I found myself coming to a realisation that mothers are made from a totally different material of person. They are cut from a much finer cloth, that has super durable strength and never frays.
This all begins when a woman surrenders her body, from being a vessel of living to being a vessel of life. There are amazing things that happen to the female body as it prepares and creates a life chamber for a foetus.
While the miracle is often viewed from how the body makes way for the new being, there comes with it unnatural side effects that every physical attributes to pregnancy. There are bouts of nausea that are termed morning sickness that occur at any hour of the day. I recently discovered that name may be attributed to the fact that it is morning in a different time zone! The nausea turns the scent of your favourite perfume and body bar into the smell of putrefaction. But it doesn’t end there, everyone else around you dons the same stench in differing degrees. There are headaches that never end and are hard to soothe, yet the simplest thing can make them go away, yours is to figure out the art of guessing. Then there are the less graceful effects such as bloating and flatulence, which render you an active volcano – ready to blow at any given moment. And may force your spouse or family to be in serious need of gas masks! Then comes the sleeping beauty syndrome which allows you to fall asleep at the drop of a hat. You fall asleep in good time and wake up tired.
However, that does not take away the fact that there is a tiny miracle forming in you. Growing slowly but surely. I realise mothers are made from more than just woman, they’re made from love, struggle, sacrifice, pain and endurance.
This is for all mothers out there.
I watched a documentary of a young man who walked from Ethiopia to Libya. He lost four of his friends to the Sahara Desert’s heat but he made his way, to Calais, France. This man was in search of the illusive land flowing with milk and honey – the UK. He had been in Calais for almost six months and each day he attempted to make his way to the UK by any means possible.
This migrant is no different to any other migrants around the world. He has an objective and he is focused on fulfilling it despite any opposition that comes his way. Be it walking thousands of kilometres, sleeping in the bushes, bearing thirst and starvation, winter or desert conditions; even death has no hold on his objective. There is no shimmer of doubt in his voice or face that he will reach the UK, it is simply a question of time.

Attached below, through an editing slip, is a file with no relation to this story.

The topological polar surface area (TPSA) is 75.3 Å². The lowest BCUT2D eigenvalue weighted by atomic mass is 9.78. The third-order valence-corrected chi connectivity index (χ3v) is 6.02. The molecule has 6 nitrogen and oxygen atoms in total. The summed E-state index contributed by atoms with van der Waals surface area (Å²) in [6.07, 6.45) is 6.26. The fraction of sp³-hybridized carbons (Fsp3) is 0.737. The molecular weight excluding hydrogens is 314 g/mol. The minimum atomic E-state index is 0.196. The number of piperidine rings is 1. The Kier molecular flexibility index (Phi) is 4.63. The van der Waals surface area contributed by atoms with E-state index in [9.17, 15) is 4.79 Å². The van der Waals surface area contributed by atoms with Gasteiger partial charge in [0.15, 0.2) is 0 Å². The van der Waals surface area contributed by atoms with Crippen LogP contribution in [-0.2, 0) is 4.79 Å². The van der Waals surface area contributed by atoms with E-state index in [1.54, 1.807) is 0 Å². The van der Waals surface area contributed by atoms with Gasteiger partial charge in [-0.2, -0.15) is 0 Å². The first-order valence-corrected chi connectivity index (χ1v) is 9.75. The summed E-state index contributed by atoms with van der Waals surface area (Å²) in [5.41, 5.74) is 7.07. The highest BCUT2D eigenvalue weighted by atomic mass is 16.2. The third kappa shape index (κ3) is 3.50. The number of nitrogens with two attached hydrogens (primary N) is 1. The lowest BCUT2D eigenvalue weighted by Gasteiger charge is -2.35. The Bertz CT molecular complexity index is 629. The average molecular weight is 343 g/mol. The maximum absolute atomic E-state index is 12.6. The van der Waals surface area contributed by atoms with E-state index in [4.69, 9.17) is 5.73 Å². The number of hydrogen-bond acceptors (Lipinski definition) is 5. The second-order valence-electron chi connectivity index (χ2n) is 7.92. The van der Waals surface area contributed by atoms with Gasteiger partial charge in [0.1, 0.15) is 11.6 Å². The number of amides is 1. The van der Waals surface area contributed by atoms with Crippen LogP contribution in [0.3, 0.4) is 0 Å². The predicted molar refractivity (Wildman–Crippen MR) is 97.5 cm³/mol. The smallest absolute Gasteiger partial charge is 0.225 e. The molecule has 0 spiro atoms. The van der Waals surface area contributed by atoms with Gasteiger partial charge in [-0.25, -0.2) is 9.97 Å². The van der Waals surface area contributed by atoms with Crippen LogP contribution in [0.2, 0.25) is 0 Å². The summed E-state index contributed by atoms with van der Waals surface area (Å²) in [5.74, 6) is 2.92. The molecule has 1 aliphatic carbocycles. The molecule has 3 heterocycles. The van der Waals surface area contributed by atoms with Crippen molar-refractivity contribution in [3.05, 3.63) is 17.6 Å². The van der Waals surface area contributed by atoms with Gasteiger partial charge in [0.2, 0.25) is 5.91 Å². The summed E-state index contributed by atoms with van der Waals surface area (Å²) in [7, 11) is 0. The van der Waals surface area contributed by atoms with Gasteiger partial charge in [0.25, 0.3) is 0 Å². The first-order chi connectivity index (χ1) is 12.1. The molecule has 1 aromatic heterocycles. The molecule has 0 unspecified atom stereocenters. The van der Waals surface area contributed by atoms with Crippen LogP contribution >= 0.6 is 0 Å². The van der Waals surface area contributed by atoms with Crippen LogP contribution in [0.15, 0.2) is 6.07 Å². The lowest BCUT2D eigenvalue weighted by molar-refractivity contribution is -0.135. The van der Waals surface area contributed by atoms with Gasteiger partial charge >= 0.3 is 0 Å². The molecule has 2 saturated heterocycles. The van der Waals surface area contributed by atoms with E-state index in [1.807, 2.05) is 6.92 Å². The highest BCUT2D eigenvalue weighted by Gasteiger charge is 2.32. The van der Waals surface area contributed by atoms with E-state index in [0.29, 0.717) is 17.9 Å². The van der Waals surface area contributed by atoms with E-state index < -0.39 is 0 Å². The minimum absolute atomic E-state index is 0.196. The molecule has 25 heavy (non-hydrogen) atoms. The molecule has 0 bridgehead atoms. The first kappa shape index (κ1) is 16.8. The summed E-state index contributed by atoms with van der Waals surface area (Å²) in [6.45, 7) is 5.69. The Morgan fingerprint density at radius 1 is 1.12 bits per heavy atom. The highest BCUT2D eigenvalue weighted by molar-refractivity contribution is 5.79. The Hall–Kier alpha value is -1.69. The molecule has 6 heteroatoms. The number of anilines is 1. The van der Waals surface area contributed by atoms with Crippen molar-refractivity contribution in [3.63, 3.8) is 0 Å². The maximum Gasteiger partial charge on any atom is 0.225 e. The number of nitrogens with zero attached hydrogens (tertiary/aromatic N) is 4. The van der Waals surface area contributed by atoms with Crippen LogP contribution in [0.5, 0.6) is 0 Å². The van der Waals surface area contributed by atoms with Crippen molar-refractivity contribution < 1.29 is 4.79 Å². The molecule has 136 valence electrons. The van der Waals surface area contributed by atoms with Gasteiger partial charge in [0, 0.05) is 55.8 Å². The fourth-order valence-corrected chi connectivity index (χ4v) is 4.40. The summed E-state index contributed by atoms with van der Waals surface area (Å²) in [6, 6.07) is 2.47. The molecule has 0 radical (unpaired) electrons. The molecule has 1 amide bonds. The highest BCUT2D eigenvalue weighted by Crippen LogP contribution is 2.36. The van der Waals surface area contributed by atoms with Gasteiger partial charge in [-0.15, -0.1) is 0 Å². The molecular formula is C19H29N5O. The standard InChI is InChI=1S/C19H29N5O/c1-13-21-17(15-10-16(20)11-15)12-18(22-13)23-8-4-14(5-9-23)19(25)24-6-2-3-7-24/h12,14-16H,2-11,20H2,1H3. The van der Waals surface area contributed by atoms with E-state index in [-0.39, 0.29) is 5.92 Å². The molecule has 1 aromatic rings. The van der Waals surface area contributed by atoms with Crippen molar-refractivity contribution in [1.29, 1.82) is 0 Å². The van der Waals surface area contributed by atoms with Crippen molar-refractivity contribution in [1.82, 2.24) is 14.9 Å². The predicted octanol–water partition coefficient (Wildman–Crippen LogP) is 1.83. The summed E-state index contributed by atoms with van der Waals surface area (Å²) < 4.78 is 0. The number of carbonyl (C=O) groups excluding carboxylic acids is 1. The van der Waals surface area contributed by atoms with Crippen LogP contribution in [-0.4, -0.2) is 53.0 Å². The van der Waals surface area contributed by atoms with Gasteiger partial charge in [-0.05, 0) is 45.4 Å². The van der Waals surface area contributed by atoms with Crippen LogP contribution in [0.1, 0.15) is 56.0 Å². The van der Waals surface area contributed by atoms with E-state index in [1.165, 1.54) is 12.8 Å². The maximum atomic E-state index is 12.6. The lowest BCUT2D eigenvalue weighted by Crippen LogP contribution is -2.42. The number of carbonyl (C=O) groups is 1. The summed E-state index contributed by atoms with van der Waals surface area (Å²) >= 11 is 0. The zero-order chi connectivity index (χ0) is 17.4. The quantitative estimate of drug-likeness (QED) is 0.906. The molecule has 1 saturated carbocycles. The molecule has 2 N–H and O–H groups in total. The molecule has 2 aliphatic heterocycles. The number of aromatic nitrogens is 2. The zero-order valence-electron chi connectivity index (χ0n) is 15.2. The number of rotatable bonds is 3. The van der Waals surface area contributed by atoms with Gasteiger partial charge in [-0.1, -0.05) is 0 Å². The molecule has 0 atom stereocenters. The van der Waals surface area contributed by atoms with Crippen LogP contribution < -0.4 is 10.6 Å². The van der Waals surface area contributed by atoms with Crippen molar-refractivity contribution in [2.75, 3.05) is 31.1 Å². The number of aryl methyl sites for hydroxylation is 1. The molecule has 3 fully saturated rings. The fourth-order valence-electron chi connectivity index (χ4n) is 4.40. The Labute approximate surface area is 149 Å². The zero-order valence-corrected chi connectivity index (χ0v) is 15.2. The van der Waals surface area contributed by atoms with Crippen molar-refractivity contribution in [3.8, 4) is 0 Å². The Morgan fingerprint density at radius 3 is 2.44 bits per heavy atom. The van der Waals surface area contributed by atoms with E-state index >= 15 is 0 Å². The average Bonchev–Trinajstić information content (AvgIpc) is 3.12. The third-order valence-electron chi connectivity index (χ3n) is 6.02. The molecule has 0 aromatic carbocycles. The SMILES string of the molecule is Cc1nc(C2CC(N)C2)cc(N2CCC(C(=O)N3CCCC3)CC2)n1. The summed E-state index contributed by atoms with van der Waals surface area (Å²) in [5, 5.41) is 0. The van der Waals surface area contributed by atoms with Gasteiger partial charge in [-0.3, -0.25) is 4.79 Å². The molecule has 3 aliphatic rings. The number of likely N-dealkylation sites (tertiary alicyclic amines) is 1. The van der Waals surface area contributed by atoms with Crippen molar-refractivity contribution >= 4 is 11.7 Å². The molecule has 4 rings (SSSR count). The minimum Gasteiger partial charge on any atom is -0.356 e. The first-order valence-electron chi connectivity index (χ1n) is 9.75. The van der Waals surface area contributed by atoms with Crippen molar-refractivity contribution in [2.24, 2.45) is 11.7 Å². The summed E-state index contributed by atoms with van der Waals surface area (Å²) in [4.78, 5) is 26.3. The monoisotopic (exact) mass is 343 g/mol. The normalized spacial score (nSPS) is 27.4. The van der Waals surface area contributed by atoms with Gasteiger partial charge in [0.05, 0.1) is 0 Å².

The land of milk and honey; every continent has one. This land seems so attractive with prospects galore of wealth and untold treasures for travellers who successfully face their labours or feats like the ‘demigod’ Hercules. My opinion: it sounds all too Rumplestiltskin and Cinderella like.
Are these places really lands flowing with milk and honey? My take: Those who successfully make it to the rich lands find the milk is owned by a farmers corporation, who runs a tight organisation. Where the cows are well fed but never spill a drop. The apiary is a large area where few have shares and each bee and its honey contributions are accounted for.
Those who tend to the cows and bees are paid in watered down soya milk and artificial honey that sweetens as they are promoted. The rest of the labour force is driven by the scent of freshly milked pots and sweet honey combs. Those who are young are educated in managing dairy farms and apiaries that do not exist. Local labourers wait at the gates of the farms and apiaries, for an opportunity to work their way to being shareholders or farmers. Those who come from outside the farm are met with an already long waiting list to get in line for a chance. While the labourers wait they are showered with raindrops of sugar flavoured milk with the scent of honey, which drives their longing to work.
While the allure of milk and honey is a-calling the reality is it never really is attainable, just like Pinocchio never really got to be a real boy, but his hope to be one spurred him on.